Wild-Type Line
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Wild-Type Lines
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AB larvae failed to produce fibrinogen AaE, due to a mutation in the AaE-specific coding region of fibrinogen a-chain gene (fga). Therefore, the blood coagulation is decreased in AB

Reference: A genetic modifier of venous thrombosis in zebrafish reveals a functional role for fibrinogen AaE in early hemostasis  (1)

The AB line is derived from two lines, A and B, purchased by Streisinger at different times from a pet shop in Albany, Oregon. The original A and B lines probably originated from a hatchery in Florida. Haploid offspring from individual females of the AB line were screened for healthy, good looking embryos, and those females were used to make future generations by crossing them to unselected males. The AB line was maintained in this manner by the Oregon labs from the 1970's to the 1990's. This procedure reduced the number of lethal mutations so that this line can be used for parthenogenesis.

By 1991 the AB fish were 70 generations removed from the original wild-type fish that George Streisinger and Charline Walker used to establish the AB line.

The *AB (pronounced star-AB) line was derived from the AB line in 1991-1992, using 21 EP (homozygotes produced by the early pressure method) females (no males). These females were selected by Charline Walker from among 180 females on the basis of the phenotype of their haploid embryos. The eggs from these females were subjected to the EP procedure to produce diploid stocks that were kept separate from each other. Each set of progeny was given a separate stock number (S#). These fish were then intercrossed in as many ways as possible. The resulting fish (from six S#s) were used to make the first *AB stock in June of 1992.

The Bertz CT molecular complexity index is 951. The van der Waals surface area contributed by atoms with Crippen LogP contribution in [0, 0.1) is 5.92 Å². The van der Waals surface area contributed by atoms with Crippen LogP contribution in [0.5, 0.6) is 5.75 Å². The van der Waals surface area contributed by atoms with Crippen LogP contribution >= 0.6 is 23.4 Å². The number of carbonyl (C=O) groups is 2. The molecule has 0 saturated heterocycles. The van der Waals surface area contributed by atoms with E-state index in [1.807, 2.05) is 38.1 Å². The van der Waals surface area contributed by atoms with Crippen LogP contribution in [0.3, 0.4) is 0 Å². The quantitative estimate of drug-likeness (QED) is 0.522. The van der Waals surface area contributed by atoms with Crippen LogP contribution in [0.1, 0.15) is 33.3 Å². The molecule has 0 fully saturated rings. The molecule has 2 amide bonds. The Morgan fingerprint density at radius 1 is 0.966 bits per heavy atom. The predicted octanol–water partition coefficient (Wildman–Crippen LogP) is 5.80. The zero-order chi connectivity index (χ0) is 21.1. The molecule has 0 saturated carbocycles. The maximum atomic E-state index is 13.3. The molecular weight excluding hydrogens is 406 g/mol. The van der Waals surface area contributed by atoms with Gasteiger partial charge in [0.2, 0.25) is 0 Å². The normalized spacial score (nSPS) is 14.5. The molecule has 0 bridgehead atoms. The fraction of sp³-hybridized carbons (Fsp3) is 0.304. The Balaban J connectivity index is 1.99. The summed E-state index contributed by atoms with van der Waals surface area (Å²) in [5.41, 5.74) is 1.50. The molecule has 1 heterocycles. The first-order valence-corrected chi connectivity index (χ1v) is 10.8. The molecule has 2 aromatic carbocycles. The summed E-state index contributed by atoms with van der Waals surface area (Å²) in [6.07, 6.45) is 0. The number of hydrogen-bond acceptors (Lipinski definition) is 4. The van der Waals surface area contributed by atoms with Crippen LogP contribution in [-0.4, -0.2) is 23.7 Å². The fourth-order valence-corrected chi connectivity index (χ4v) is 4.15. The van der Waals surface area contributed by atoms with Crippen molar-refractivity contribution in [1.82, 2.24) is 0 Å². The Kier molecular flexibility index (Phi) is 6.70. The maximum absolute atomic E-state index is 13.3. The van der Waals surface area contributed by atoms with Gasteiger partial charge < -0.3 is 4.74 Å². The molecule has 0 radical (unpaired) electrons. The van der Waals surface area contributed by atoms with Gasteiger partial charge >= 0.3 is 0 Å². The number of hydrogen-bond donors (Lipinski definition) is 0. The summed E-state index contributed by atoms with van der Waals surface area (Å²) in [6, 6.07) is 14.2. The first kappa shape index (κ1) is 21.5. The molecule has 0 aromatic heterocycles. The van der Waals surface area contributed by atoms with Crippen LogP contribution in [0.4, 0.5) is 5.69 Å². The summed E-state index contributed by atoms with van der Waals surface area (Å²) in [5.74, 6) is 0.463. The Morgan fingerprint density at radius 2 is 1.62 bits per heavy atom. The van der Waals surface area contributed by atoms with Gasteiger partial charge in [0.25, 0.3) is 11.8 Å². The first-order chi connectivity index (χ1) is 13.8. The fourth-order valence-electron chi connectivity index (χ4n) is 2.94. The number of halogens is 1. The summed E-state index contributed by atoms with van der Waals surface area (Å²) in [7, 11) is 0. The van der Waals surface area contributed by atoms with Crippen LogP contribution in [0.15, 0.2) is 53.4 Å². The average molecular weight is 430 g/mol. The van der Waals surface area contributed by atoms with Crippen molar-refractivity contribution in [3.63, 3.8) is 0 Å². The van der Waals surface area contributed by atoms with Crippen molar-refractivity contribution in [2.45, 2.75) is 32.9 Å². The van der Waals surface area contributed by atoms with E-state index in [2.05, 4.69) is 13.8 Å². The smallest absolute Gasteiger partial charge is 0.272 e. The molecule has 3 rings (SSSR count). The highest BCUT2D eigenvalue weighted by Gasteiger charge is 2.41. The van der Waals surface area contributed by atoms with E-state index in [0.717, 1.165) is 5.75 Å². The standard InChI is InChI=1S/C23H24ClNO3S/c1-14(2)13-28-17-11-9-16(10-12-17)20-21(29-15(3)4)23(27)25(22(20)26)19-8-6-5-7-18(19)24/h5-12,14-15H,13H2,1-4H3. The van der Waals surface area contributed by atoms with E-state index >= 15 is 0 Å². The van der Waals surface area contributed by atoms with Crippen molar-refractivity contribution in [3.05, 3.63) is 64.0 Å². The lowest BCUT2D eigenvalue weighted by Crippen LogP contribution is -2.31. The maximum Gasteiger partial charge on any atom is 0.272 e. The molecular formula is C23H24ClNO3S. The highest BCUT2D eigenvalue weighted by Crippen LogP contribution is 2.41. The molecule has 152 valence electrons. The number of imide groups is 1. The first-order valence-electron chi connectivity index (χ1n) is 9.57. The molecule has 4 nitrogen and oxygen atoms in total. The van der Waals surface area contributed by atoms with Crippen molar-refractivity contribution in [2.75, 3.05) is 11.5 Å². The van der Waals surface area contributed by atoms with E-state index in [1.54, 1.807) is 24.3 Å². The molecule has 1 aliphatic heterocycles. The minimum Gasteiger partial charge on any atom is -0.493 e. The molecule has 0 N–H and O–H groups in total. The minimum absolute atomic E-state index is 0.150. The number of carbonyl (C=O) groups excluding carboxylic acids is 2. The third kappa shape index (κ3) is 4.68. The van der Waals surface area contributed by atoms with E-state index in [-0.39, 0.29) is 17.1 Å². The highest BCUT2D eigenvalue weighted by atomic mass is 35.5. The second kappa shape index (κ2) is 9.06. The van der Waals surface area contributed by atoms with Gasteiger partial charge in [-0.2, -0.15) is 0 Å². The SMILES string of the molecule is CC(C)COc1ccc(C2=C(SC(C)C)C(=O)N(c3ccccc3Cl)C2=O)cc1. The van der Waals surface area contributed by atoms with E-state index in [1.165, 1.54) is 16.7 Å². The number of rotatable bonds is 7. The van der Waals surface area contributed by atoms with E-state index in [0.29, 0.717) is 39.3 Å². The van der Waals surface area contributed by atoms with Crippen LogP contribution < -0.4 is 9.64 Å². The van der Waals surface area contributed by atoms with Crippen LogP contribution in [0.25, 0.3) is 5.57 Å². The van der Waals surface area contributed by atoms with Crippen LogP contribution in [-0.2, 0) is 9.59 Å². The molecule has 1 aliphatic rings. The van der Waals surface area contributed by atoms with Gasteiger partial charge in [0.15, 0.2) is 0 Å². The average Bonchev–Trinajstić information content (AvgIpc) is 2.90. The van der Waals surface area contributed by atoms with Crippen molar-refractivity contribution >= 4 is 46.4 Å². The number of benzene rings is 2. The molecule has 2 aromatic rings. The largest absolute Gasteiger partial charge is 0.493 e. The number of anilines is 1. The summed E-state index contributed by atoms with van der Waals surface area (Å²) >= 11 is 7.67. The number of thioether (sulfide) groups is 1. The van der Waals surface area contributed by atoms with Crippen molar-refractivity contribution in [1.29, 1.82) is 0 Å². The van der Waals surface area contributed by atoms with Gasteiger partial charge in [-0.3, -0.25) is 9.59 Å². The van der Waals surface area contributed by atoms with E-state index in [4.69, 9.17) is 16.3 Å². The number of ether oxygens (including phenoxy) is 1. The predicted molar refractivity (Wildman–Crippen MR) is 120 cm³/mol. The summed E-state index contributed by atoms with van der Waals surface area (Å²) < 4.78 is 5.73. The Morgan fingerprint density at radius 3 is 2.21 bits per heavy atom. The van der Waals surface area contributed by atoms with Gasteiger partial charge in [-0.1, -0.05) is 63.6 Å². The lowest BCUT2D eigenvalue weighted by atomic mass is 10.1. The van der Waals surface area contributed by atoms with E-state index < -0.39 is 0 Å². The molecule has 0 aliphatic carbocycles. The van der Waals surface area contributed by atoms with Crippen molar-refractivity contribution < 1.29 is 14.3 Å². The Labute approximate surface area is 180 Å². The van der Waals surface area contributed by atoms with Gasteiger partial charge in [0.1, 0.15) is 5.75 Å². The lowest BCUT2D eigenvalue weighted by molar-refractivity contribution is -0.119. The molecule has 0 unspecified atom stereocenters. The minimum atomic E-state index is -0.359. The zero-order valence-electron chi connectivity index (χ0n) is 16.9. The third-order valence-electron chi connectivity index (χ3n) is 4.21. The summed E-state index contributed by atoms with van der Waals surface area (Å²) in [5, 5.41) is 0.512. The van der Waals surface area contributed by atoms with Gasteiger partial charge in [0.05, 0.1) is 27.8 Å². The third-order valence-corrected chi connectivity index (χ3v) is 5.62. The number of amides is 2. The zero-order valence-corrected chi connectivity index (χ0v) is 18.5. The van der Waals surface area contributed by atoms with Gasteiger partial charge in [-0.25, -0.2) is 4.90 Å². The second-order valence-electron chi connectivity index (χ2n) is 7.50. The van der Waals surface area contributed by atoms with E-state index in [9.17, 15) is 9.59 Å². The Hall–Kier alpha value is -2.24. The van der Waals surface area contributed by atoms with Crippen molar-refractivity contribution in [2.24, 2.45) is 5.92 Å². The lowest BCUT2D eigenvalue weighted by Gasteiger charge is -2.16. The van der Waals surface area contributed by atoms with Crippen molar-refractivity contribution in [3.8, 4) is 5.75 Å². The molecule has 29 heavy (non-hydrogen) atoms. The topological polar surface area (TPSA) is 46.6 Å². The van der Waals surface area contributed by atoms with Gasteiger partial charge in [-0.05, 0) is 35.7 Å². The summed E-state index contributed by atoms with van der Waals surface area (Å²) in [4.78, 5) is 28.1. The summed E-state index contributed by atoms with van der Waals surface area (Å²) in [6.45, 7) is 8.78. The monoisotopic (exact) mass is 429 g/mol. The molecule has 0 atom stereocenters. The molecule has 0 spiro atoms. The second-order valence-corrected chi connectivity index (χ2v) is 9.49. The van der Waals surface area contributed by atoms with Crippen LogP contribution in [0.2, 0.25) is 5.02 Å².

This stock is currently called AB, instead of *AB, even though it is only distantly related to the original Streisinger AB line.

The AB line is currently maintained by a "Round Robin" mating technique: Approximately 60-66 males and 30 females from several different generations are used to make each new generation. Sperm from the males is collected into 6 tubes. An individual's sperm is in only one tube. Eggs are obtained from each of the 30 females. Each clutch is divided and fertilized with sperm from several different tubes. The divided clutches are kept separate from each other. The 15 best looking embryos from each clutch are kept and scored for how many fish survive and produce swim bladders. To be selected for propagating the AB line, 13/15 (86.66%) of the fish must develop swim bladders.

Embryos from clutches that pass the swim bladder and survival test are then mixed in equal numbers to form the next AB stock.

The ABC line is related to the *AB line but has not been propagated by round robin method. ABC fish have been maintained either by natural crosses or by in-vitro fertilization. Records are available at the University of Oregon Zebrafish Facility for the number of individuals contributing to the stock at each passage and the method used for maintenance at each generation. The number after ABC (e.g., ABC-1, ABC-2, etc.) designates the number of generations the stock is away from *AB. In December 2008, the stock was ABC-6.